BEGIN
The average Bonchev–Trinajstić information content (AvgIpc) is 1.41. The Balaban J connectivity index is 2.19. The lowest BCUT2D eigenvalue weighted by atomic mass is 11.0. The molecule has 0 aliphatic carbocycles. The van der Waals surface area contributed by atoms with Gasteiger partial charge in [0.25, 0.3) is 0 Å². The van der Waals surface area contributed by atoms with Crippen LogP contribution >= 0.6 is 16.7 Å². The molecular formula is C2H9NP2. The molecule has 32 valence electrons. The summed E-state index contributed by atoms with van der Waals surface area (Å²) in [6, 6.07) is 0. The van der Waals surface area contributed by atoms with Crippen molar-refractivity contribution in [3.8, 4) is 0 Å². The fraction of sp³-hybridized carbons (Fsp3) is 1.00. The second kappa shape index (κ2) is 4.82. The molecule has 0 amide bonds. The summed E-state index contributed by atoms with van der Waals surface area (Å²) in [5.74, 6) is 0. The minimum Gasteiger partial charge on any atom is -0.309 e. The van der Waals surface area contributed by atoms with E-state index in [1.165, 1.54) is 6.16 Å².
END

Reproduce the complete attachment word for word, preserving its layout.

The average Bonchev–Trinajstić information content (AvgIpc) is 1.41. The Balaban J connectivity index is 2.19. The lowest BCUT2D eigenvalue weighted by atomic mass is 11.0. The molecule has 0 aliphatic carbocycles. The van der Waals surface area contributed by atoms with Gasteiger partial charge in [0.25, 0.3) is 0 Å². The van der Waals surface area contributed by atoms with Crippen LogP contribution >= 0.6 is 16.7 Å². The molecular formula is C2H9NP2. The molecule has 32 valence electrons. The summed E-state index contributed by atoms with van der Waals surface area (Å²) in [6, 6.07) is 0. The van der Waals surface area contributed by atoms with Crippen molar-refractivity contribution in [3.8, 4) is 0 Å². The fraction of sp³-hybridized carbons (Fsp3) is 1.00. The second kappa shape index (κ2) is 4.82. The molecule has 0 amide bonds. The summed E-state index contributed by atoms with van der Waals surface area (Å²) in [5.74, 6) is 0. The minimum Gasteiger partial charge on any atom is -0.309 e. The van der Waals surface area contributed by atoms with E-state index in [1.165, 1.54) is 6.16 Å².